Why measures to increase current account switching rates are unlikely to succeed
Press release issued: 7 April 2016
New research from the Personal Finance Research Centre at the University of Bristol has found the majority of people are unlikely to switch their current account, despite it being easier than ever to do.
Only four to six per cent of people switch their PCA each year, and the researchers found as many as eight in ten are unlikely to consider it, despite the introduction of the Current Account Switching Service (CASS) in 2013, which has streamlined the switching process.
The market for PCAs in the UK is significant: an estimated 68 million active PCAs generated revenues of £8.7 billion for providers in 2014. Retail banking is dominated by the four largest banks which account for around 70 per cent of active PCAs. There are concerns that the market is not competitive and is not working in the best interest of consumers.
The Competition and Markets Authority’s (CMA’s) investigation into lack of competition in the personal current account market has proposed a number of remedies that are designed to promote higher levels of switching which focus on barriers such as the need for trigger points, for better information on price and service quality and for greater awareness of and improvements to CASS.
Yvette Hartfree and colleagues at Bristol's Personal Finance Research Centre found that such measures may assist the minority of dissatisfied customers who would like to switch but are deterred from doing so by lack of information or fears that the process will not be straightforward. However, these remedies will not address the inertia that keeps the great majority of customers ‘moored’ to their existing provider.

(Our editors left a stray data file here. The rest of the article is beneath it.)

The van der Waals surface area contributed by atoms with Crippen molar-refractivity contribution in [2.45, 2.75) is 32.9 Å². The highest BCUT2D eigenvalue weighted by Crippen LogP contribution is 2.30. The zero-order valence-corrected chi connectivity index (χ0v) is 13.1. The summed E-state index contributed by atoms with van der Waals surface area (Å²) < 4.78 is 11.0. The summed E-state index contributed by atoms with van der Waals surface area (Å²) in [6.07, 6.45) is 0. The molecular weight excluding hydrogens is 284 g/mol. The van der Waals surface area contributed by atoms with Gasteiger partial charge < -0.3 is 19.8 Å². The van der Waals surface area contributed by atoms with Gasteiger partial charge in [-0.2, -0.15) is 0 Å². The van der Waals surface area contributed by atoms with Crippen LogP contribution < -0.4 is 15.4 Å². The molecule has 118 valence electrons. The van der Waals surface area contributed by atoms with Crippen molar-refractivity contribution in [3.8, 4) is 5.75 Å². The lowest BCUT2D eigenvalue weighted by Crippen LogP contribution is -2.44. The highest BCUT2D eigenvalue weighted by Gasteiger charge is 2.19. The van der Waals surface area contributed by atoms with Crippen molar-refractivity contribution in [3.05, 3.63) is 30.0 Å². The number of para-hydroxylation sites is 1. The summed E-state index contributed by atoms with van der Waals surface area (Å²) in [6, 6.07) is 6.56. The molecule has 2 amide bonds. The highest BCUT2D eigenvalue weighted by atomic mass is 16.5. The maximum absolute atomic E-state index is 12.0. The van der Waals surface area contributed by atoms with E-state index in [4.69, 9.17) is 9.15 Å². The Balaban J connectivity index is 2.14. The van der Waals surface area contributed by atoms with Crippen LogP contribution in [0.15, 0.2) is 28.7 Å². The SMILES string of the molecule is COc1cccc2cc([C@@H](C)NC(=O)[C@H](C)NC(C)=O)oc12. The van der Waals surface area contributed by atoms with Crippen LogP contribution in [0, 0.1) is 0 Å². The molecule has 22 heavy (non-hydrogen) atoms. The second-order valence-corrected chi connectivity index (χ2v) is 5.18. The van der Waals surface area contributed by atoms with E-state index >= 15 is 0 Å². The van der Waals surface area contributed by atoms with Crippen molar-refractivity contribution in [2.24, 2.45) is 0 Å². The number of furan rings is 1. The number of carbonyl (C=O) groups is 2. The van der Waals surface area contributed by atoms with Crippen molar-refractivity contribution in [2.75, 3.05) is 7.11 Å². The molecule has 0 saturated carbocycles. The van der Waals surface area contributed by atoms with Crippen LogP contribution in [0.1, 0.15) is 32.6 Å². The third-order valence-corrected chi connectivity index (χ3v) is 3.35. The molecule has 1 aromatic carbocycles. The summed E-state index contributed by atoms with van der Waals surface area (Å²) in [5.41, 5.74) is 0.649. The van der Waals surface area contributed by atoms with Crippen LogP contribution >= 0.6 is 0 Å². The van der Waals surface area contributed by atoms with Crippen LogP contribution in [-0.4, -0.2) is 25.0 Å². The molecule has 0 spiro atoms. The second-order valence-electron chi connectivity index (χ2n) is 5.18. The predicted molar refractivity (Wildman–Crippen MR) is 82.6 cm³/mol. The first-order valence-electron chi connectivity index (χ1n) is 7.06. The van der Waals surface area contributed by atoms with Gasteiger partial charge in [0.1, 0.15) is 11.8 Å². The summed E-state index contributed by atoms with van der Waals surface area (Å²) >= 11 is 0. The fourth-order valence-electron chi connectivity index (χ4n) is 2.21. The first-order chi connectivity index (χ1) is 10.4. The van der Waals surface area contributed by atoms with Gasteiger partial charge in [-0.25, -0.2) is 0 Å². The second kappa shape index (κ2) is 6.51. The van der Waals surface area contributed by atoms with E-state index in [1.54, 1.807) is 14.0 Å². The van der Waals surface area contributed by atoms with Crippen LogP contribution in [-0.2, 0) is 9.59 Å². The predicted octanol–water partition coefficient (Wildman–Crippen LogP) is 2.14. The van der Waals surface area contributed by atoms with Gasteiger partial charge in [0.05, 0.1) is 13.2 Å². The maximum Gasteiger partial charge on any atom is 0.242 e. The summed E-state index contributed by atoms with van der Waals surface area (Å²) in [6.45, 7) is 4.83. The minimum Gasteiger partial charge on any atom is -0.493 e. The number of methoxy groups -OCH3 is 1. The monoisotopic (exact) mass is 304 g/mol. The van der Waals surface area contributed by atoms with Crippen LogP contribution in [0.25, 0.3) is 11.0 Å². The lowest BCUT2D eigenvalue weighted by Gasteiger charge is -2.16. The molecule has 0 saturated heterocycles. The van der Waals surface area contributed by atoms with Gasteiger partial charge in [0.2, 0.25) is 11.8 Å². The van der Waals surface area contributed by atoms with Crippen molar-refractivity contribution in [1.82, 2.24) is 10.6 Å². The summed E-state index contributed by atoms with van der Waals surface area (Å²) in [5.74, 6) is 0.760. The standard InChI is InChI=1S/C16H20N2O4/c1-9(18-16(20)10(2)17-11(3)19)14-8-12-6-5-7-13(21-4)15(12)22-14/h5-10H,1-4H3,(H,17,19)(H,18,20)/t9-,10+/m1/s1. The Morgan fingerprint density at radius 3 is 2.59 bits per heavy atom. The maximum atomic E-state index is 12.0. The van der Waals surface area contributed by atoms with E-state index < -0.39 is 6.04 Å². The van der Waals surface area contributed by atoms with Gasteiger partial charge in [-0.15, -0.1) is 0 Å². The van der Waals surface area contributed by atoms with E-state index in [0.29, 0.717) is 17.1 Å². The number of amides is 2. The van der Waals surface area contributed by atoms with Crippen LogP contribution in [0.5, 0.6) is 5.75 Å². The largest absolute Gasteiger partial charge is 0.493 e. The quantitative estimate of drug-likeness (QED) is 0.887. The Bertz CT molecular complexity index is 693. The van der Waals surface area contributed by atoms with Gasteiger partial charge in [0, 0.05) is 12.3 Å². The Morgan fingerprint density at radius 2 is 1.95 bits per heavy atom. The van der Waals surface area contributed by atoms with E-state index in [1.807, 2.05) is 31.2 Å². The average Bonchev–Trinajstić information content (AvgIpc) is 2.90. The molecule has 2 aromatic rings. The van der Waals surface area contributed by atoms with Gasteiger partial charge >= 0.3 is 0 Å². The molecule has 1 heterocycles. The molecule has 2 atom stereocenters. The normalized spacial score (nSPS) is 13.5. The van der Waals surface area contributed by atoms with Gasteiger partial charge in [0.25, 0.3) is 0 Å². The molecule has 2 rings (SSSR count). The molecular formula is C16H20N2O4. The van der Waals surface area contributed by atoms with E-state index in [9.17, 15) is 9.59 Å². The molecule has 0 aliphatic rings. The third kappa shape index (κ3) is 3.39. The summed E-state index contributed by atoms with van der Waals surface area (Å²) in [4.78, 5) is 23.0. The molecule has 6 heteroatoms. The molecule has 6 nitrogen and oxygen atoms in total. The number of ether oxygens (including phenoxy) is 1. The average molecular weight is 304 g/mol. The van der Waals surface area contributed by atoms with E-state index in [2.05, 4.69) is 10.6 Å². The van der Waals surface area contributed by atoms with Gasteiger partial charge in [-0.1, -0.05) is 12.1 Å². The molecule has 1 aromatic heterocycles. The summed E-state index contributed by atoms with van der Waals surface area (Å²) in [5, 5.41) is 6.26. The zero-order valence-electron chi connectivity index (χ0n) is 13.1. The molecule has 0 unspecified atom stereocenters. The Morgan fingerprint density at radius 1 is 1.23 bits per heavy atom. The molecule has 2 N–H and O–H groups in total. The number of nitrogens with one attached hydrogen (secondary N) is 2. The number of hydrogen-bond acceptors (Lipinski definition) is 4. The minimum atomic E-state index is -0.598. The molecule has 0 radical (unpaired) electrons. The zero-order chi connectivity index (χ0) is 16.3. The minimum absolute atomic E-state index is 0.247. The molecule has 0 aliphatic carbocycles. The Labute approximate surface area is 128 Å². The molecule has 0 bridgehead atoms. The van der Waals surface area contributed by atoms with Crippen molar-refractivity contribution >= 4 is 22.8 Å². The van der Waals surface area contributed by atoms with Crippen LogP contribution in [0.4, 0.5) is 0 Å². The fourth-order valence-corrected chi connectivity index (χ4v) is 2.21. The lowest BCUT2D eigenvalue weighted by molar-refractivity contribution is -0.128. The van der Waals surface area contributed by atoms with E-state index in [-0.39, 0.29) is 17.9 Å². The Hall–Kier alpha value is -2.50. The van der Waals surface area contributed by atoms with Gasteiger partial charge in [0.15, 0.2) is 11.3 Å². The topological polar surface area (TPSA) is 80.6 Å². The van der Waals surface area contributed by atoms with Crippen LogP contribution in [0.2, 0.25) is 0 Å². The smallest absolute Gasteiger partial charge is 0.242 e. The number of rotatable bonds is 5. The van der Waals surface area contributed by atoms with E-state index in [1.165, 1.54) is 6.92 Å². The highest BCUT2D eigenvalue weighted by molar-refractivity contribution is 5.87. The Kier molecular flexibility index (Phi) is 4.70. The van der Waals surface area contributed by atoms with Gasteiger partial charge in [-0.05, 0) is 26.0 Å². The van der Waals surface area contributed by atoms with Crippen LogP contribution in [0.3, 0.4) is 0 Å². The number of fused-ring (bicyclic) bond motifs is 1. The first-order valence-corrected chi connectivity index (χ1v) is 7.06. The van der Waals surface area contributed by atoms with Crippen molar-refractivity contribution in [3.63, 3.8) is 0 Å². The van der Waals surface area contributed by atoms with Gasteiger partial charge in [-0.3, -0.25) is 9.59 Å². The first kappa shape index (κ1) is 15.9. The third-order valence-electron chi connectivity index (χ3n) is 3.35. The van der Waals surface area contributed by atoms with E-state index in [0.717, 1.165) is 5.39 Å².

While many people may not be entirely satisfied with the service they get, their level of dissatisfaction is not great enough to trigger consideration of switching. For those that have considered switching, but not followed it through, the main barriers are the loss of a valued relationship with their existing provider, the perceived hassle of the switching process and the fear of things going wrong. Indeed, they express a desire for regulators to tackle the culture and service standards of banks and do not think that customers should be expected to switch to get a better service, the researchers found.
Yvette Hartfree said: “While the personal current account market does not appear to be working well in terms of competition, as measured by switching rates, most customers would rather that poor levels of service in the banking industry were addressed, rather than the solution be their having to switch providers in order to get a better service.”
Read the report: ‘Personal Current Account Switching: Why don’t more people switch and what could encourage them to do so?’ by Yvette Hartfree, Jamie Evans, Elaine Kempson and Andrea Finney of the Personal Finance Research Centre at the University of Bristol.